That's one of the geo-stories discussed over Slashdot over the weekend, If You're a Foreigner Using GPS In China, You Could Be a Spy. We mentioned China's restriction on foreigner mapping since 2007.
Their summary: "China has accused Coca Cola of espionage for its 'illegal mapping,' allegedly with the use of GPS 'devices with ultra high sensitivity.' On its face the case looks like yet another example of China's aggressive sensitivity about its maps, no doubt heightened by its ongoing fracas with the U.S. over cyberwar. Li Pengde, deputy director of the National Administration of Surveying, Mapping and Geoinformation, said during a radio interview on Tuesday that the Coca Cola case was only one of 21 similar cases involving companies using GPS devices in Yunnan to 'illegally obtain classified information.' According to Chinese authorities, geographical data can be used by guided missiles to strike key military facilities — a concern that one GPS expert says is overblown at a time when the U.S. government already has high-precision satellite maps of China. Nevertheless, Chinese law dictates that foreigners, be they companies or individuals, are prohibited from using highly-sensitive GPS equipment in China."
Here's the recent Google-related geonews.
From official sources:
From other sources:
Here's the recent geonews in batch mode. As we can see by the lower number of stories shared recently, a lot of people are on holidays.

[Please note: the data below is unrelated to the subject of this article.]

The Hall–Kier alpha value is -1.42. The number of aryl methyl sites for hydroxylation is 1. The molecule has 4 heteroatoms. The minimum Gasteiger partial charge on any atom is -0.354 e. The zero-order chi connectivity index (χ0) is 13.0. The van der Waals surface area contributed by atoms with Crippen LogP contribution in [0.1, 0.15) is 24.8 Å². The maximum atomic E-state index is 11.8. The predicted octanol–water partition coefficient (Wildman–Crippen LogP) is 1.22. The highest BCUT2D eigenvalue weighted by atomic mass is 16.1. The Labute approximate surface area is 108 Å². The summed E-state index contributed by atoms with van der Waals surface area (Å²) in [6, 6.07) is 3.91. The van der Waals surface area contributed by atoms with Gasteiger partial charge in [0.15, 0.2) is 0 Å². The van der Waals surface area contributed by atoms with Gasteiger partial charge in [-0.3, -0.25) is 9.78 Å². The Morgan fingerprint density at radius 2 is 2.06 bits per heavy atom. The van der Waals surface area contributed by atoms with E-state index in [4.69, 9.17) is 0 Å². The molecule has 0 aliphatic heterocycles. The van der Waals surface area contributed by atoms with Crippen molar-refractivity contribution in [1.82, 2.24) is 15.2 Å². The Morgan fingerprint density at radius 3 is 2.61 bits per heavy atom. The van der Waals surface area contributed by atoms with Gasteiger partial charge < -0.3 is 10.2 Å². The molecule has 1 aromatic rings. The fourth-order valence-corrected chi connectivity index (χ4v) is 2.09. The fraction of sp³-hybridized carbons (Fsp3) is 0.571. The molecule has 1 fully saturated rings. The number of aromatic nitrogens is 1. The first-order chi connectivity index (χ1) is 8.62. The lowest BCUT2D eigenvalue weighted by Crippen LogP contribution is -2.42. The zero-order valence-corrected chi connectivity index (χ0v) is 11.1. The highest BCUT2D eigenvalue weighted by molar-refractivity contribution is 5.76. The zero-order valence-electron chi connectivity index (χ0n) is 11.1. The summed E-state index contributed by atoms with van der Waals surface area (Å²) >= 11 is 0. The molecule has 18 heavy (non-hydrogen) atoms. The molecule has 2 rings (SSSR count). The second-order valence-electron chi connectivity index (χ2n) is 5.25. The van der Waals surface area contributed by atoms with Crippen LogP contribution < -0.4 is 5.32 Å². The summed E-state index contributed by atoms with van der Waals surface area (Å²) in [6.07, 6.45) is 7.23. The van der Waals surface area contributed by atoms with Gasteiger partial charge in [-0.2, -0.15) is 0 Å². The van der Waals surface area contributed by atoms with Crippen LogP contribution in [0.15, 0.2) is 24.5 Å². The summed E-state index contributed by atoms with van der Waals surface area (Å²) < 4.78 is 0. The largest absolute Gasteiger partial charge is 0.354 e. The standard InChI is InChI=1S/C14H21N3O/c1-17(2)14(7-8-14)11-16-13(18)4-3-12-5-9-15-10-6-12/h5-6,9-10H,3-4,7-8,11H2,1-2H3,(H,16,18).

From the open source front:
From the Esri front:
From the Google front:
From the Microsoft front:
In the miscellaneous category:
In the maps category:
Smart Planet reports that:
The [U.S.] National Geospatial-Intelligence Agency is attempting to determine the most “effective and efficient options” to digitize “large volumes of high resolution photographic imagery”
This imagery is satellite based and was captured on film then released to Earth as little care packages.
From the article: "Satellites with earth-facing cameras have been around for many decades, and were orbiting well before digital photography came of age. Before the digital transmission of photos was an option, spy satellites–like the KH-1/2/3/4 “Corona” or KH-6 “Lanyard” satellites–were returning high quality photos to US intelligence services by physically dropping
exposed film back to earth."
Slashdot ran a story named Satellites Spy On Black Friday Shoppers.
Their summary: "Those satellites in space don't just take spy pictures. On this Black Friday 2010, they actually took pictures of you, and your rush to Black Friday shopping deals. The research is being done to see what consumer demand this year means for retail stocks. The trend, so far, has been favorable. The companies involved in this are Remote Sensing Metrics and Digital Globe. Remote Sensing Metrics is a Chicago-based consulting firm that analyzes the satellite imagery. In turn, it purchases those images from Colorado-based company Digital Globe, which operates its own satellites."